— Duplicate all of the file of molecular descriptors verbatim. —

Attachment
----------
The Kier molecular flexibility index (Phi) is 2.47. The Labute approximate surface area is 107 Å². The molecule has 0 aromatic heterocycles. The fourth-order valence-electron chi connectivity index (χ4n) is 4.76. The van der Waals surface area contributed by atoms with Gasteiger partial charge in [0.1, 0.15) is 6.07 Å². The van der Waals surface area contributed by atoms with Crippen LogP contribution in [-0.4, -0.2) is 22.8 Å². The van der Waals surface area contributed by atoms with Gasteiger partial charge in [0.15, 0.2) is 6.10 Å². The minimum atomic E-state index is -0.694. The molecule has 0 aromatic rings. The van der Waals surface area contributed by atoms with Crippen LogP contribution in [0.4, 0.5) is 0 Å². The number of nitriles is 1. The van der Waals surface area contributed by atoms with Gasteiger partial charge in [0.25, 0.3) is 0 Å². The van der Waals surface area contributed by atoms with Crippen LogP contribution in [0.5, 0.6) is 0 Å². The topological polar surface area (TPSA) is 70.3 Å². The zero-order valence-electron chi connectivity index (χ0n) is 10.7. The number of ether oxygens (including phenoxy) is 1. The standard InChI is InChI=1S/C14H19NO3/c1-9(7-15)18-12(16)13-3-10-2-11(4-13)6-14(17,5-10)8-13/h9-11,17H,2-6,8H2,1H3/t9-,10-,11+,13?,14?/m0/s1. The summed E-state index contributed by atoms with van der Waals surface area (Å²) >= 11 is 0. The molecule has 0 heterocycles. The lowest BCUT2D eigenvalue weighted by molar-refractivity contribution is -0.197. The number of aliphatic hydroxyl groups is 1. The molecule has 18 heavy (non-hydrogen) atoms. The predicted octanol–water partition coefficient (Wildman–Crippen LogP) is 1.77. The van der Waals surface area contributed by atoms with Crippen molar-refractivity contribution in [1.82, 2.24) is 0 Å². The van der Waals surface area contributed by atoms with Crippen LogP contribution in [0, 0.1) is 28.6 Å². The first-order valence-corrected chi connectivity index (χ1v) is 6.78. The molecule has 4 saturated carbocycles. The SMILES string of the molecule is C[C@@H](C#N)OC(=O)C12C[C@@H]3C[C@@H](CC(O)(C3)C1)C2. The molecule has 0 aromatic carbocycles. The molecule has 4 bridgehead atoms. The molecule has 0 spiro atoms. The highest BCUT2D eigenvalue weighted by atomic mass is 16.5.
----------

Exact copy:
The Kier molecular flexibility index (Phi) is 2.47. The Labute approximate surface area is 107 Å². The molecule has 0 aromatic heterocycles. The fourth-order valence-electron chi connectivity index (χ4n) is 4.76. The van der Waals surface area contributed by atoms with Gasteiger partial charge in [0.1, 0.15) is 6.07 Å². The van der Waals surface area contributed by atoms with Crippen LogP contribution in [-0.4, -0.2) is 22.8 Å². The van der Waals surface area contributed by atoms with Gasteiger partial charge in [0.15, 0.2) is 6.10 Å². The minimum atomic E-state index is -0.694. The molecule has 0 aromatic rings. The van der Waals surface area contributed by atoms with Crippen LogP contribution in [0.4, 0.5) is 0 Å². The number of nitriles is 1. The van der Waals surface area contributed by atoms with Gasteiger partial charge in [0.25, 0.3) is 0 Å². The van der Waals surface area contributed by atoms with Crippen LogP contribution in [0.5, 0.6) is 0 Å². The topological polar surface area (TPSA) is 70.3 Å². The zero-order valence-electron chi connectivity index (χ0n) is 10.7. The number of ether oxygens (including phenoxy) is 1. The standard InChI is InChI=1S/C14H19NO3/c1-9(7-15)18-12(16)13-3-10-2-11(4-13)6-14(17,5-10)8-13/h9-11,17H,2-6,8H2,1H3/t9-,10-,11+,13?,14?/m0/s1. The summed E-state index contributed by atoms with van der Waals surface area (Å²) >= 11 is 0. The molecule has 0 heterocycles. The lowest BCUT2D eigenvalue weighted by molar-refractivity contribution is -0.197. The number of aliphatic hydroxyl groups is 1. The molecule has 18 heavy (non-hydrogen) atoms. The predicted octanol–water partition coefficient (Wildman–Crippen LogP) is 1.77. The van der Waals surface area contributed by atoms with Crippen molar-refractivity contribution in [1.82, 2.24) is 0 Å². The van der Waals surface area contributed by atoms with Crippen LogP contribution in [0, 0.1) is 28.6 Å². The first-order valence-corrected chi connectivity index (χ1v) is 6.78. The molecule has 4 saturated carbocycles. The SMILES string of the molecule is C[C@@H](C#N)OC(=O)C12C[C@@H]3C[C@@H](CC(O)(C3)C1)C2. The molecule has 0 aromatic carbocycles. The molecule has 4 bridgehead atoms. The molecule has 0 spiro atoms. The highest BCUT2D eigenvalue weighted by atomic mass is 16.5.